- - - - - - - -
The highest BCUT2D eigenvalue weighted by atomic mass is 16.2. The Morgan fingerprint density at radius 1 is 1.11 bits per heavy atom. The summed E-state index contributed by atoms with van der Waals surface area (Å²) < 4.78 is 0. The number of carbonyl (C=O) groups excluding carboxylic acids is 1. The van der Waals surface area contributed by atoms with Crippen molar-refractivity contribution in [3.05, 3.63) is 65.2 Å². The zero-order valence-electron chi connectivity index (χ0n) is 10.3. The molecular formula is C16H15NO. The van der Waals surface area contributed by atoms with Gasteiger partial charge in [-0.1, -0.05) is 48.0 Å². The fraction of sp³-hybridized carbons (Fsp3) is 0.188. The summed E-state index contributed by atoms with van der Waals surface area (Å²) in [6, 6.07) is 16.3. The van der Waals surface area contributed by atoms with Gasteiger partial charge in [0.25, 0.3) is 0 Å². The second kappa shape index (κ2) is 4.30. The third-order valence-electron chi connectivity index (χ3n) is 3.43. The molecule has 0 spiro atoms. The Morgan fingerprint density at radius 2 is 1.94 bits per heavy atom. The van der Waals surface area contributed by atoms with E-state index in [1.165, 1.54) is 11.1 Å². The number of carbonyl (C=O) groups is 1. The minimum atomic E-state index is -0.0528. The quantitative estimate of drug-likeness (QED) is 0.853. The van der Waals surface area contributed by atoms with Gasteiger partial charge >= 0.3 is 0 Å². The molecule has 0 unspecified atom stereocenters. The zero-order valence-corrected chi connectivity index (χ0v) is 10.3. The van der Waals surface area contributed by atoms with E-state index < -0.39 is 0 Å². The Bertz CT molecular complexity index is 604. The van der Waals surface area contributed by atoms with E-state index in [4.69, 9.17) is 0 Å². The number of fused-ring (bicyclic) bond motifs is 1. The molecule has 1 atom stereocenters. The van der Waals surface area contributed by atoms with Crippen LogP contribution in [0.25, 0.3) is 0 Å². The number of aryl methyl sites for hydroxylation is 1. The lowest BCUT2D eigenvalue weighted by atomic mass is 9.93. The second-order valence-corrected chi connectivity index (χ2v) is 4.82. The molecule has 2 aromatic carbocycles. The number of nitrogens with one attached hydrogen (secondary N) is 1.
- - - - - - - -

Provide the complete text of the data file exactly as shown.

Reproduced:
The highest BCUT2D eigenvalue weighted by atomic mass is 16.2. The Morgan fingerprint density at radius 1 is 1.11 bits per heavy atom. The summed E-state index contributed by atoms with van der Waals surface area (Å²) < 4.78 is 0. The number of carbonyl (C=O) groups excluding carboxylic acids is 1. The van der Waals surface area contributed by atoms with Crippen molar-refractivity contribution in [3.05, 3.63) is 65.2 Å². The zero-order valence-electron chi connectivity index (χ0n) is 10.3. The molecular formula is C16H15NO. The van der Waals surface area contributed by atoms with Gasteiger partial charge in [-0.1, -0.05) is 48.0 Å². The fraction of sp³-hybridized carbons (Fsp3) is 0.188. The summed E-state index contributed by atoms with van der Waals surface area (Å²) in [6, 6.07) is 16.3. The van der Waals surface area contributed by atoms with Gasteiger partial charge in [0.25, 0.3) is 0 Å². The second kappa shape index (κ2) is 4.30. The third-order valence-electron chi connectivity index (χ3n) is 3.43. The molecule has 0 spiro atoms. The Morgan fingerprint density at radius 2 is 1.94 bits per heavy atom. The van der Waals surface area contributed by atoms with E-state index in [1.165, 1.54) is 11.1 Å². The number of carbonyl (C=O) groups is 1. The minimum atomic E-state index is -0.0528. The quantitative estimate of drug-likeness (QED) is 0.853. The van der Waals surface area contributed by atoms with Gasteiger partial charge >= 0.3 is 0 Å². The molecule has 0 unspecified atom stereocenters. The zero-order valence-corrected chi connectivity index (χ0v) is 10.3. The van der Waals surface area contributed by atoms with E-state index < -0.39 is 0 Å². The Bertz CT molecular complexity index is 604. The van der Waals surface area contributed by atoms with E-state index in [4.69, 9.17) is 0 Å². The number of fused-ring (bicyclic) bond motifs is 1. The molecule has 1 atom stereocenters. The van der Waals surface area contributed by atoms with Crippen LogP contribution in [0.25, 0.3) is 0 Å². The number of aryl methyl sites for hydroxylation is 1. The lowest BCUT2D eigenvalue weighted by atomic mass is 9.93. The second-order valence-corrected chi connectivity index (χ2v) is 4.82. The molecule has 2 aromatic carbocycles. The number of nitrogens with one attached hydrogen (secondary N) is 1.